It was weird how the game was so adaptable in some ways (different wording at certain points depending on the job Kyndle had) and yet so rigid in other ways. For example, during one of my playthroughs I tried to made Kyndle as suspicious as possible. I found myself unable to carry this through all the way to the end, so she became friendlier later in the game. Considering how she had behaved towards Silas up to that point, I’d have expected him to respond coldly or neutrally to almost anything she said, but that wasn’t the case.
There were times when it felt like the romance aspects were being laid on too thick. The worst was probably the massage scene (which I later figured out was skippable without any noticeable effect on the ending). How did a laborer-class android even learn to give a proper massage? I’d have expected medical officer Kyndle to have some questions about that, but nope. I did like the scene in the control room (navigation room?), though.
Art-wise, this was a mixed bag. The sprites looked great, but the CG art was nowhere near as slick and pretty. I wish the person who had done the sprite art had also done the CG art. Also, the music, while appropriate to the setting, wasn’t very memorable.
All in all, this wasn’t bad, but it didn’t work for me nearly as well as I’d hoped it would. Too many points in Kyndle and Silas’s romance made me uncomfortable, and even the happiest of the three endings left me feeling worried that society and/or the corporation that created Silas would tear them apart.
(Original review posted on A Library Girl's Familiar Diversions.)
The foremost impression I'm left with, since I have the last part very present, is this literary symmetry: Anna takes about sixty pages to come in, by train, and leaves the book sixty pages from the end, also by train (yes, I know, some dark humor).
Next, also with the end very present, this sense that in the end, Levin and Ana essential difference is that when doubt harasses them, Levin goes back to what feels natural to him and trudges on, and Anna gives into despair.
For all that it's name comes from the woman, larger than life in the outside, and deeply uncertain on the inside, it was Levin the vehicle for most of the author treatise on... well, everything: agrarian reform, women's education, religion, politics, war, ideologies... At first I was interested. Passing the middle point, I just wanted the author to get on with it. I've gone over this many times: I have little patience for authors trying to educate or reform me through fiction.
While the Levin/Kitty side of the novel carries the most heart-warming bits, it's also choke-full of opinions, so whenever we got to it, instead of feeling like I was resting from Anna's turbulence, I started to feel dread at the amount of pages Tolstoy was about to bore me with his "insight". I totally get why the movies gloss so much over this side of the equation.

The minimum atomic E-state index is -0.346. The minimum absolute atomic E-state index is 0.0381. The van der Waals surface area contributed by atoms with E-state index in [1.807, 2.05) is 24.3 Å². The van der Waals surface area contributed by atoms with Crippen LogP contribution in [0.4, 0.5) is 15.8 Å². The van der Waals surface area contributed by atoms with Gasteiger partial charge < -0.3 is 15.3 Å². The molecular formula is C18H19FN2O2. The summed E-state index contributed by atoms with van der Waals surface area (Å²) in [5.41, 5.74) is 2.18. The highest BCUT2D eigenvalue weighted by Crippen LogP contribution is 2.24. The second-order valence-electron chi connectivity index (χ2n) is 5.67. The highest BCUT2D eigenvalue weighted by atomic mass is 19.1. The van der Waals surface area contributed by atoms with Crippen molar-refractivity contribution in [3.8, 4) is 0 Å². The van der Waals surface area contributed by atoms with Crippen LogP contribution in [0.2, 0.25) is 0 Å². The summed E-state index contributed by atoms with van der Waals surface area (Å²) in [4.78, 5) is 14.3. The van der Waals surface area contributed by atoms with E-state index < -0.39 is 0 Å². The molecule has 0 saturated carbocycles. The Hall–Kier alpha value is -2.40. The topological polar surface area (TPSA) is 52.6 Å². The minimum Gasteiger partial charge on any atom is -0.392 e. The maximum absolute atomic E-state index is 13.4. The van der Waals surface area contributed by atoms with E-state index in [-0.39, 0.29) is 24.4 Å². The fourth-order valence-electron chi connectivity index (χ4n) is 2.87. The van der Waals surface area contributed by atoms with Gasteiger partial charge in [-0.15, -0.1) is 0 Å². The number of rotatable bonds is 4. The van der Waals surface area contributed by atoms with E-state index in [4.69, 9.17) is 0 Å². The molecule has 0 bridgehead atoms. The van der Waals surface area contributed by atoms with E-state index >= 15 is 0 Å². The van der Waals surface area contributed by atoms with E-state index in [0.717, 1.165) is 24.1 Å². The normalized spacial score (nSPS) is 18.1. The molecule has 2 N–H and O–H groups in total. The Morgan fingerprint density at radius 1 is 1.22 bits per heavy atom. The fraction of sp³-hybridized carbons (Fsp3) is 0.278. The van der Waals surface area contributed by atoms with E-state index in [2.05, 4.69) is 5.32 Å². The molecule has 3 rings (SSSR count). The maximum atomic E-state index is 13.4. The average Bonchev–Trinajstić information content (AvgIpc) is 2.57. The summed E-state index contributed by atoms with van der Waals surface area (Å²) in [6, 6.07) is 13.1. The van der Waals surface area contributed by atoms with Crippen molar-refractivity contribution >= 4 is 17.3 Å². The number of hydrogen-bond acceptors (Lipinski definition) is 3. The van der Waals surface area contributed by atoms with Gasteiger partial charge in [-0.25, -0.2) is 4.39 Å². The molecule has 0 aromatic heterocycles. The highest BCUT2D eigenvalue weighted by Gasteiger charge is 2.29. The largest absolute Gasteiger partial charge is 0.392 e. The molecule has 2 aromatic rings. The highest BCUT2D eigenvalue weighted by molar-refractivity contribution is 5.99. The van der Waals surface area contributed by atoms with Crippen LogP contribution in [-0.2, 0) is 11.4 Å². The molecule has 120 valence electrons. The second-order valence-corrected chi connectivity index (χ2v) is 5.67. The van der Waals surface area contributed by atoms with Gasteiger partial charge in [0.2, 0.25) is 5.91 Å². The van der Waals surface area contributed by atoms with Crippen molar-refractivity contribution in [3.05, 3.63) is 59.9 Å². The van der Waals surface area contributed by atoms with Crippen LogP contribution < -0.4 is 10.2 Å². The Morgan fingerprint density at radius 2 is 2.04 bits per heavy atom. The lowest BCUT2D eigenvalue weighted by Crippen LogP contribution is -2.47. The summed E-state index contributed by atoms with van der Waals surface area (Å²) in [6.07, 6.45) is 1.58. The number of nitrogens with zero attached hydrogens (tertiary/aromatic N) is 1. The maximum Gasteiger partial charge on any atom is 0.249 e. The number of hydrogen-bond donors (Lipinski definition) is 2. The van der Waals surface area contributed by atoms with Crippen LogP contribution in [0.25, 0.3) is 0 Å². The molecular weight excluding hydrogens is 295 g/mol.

And it is some type of equation, or coin. I wonder if the author was trying to make Anna into a personification of reason, given the stab he takes at it in relation with faith in the end, with Levin as this second, him being unable to properly express himself, but finding peace with his own being at the end; Anna all poise, yet false, forever uncertain inside, speech coming out pleasant while thoughts looped and spun in place without answer. Also, passion vs. love. And romantic feeling against filial.
As for characters (beyond the two protagonist, because, you know, so mired into the theme), they were all so damned well fleshed out:
Vronsky with his honorable selfishness: I know it sounds like a contradiction, but the guy truly does not realize the damage he does, and in his own way, he follows a code of conduct strictly. It's horrifying.
Karenin... *sigh* Anna calls him a robot. At first, it looks like she's just over-reacting to her new feelings, ascribing the worst to her obstacle. It turns out she is over-reacting, but she's also somewhat right. The guy is a wonder of self-discipline, in his life and even where his feelings and though process is concerned. The way he twist and rearranges facts and ideas to suit himself is a thing to read. While writing this, I also wonder if his influence wasn't arresting much of Anna's internal disorder, if she didn't loose what little was keeping her peace when she left him, or if it was the other way around: a wild mare kept in tight reign, that suddenly tasted freedom and galloped non-stop into the abyss, with Vronsky spurring her.
Kitty with her innocence; Vronsky breaks her heart, but after some false steps, she comes on the other side just as sweet, and wiser.
Dolly and her big heart. Stiva forever on the rope by the miracle of his social nature. Sanctimonious Lidia. Betsy, so liberal but in the end unwilling to forsake societies constraints. Sergey and his empty rhetoric. Nikolay and his nihilism. Varenka.
I guess there was much more in all those many pages than proselytism. You can disregard this whole paragraph, I'm claiming that Levin ruined me, but really? Last night I went to sleep, and kept wondering: how much of these explorations impulse change? Much of what is disused in dialogues here feels like sides talking to hear themselves, not to seek understanding, and I was left thinking about social change, and whether writing heralds it, or just meanders over what society has already started to accept or war upon. I noticed many of the topics expounded on came and passed, discarded by history, yet things that are barely touched upon, like womens rights and education became an issue not long after that endures. What I'm trying to say, and I'm treading on deeply personal and weird territory here, is that I started to doubt how much social commentary in literature looks forward, and how much it's just a soap box for the author.
So, *wheoo!*, that's a looong commentary on a loooong book, and I'm still unsure what I'll rate it. No, I do know. It's really good, and as a character study is great, but I don't think it perfect because, for me, if you are going to fill a novel with ideology, it has to age well, and it has to engage even on those bits. So 4 stars.